Gripe sites, like traditional social media sites, allow people to post what they want, typically without using their real name, and often appear in search results. In some cases, a person will go as far as building their own site to impersonate or spoof a brand, too.
Source Code Dumps
Software and code can be the lifeblood of tech companies, and if proprietary information were to make its way into a public setting, it could negatively impact them. There are headlines after headlines showing examples of credentials being accidentally shared to code repositories.
According to a ZDnet report, “a scan of billions of files from 13% of all GitHub public repositories over a period of six months has revealed that over 100,000 repos have leaked API tokens and cryptographic keys, with thousands of new repositories leaking new secrets on a daily basis.”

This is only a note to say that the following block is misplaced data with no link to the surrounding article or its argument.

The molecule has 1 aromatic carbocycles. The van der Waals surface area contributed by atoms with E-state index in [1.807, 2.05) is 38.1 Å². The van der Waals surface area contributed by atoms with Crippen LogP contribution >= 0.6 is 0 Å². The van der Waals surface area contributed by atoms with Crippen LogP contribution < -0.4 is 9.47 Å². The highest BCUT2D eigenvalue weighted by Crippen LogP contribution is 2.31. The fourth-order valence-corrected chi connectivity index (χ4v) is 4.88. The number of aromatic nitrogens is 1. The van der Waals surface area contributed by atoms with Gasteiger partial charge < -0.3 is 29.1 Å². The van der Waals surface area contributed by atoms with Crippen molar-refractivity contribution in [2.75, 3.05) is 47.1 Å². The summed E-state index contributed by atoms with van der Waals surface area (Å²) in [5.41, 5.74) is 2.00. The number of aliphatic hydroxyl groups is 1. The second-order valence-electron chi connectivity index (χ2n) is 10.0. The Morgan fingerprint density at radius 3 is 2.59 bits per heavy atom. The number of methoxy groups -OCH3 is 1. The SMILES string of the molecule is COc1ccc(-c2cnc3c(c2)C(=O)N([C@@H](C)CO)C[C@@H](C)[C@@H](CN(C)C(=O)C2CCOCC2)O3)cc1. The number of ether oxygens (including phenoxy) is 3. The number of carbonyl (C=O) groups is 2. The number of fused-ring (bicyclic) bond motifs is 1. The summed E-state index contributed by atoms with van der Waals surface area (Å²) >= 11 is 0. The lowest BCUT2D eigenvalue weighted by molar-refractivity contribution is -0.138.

Between developing mature processes to check for these kinds of accidental dumps and searches for proprietary source code, organizations can avoid being part of the 13% at risk for damaging their own brands.
Abusing Social Media Brands
In this year’s Phishing Trends and Intelligence report we highlighted social media as one of the most abused brands. This is because of the widespread adoption of each platform, which means it’s likely that a consumer will be familiar with the relevant logo, and seeing a password reset or account lock notice isn’t outside of the realm of reality. It’s the same reason that threat actors abuse cloud-based platforms like Adobe or Microsoft 365 as there is an increased likelihood that their victim has a related account.
When a threat actor abuses a social media brand, the goal is either to gain access to their account so that they can scam their connections or further propagate their phishing attacks. In other cases, a threat actor will use these credentials in an attempt to breach their email or financial accounts using the same information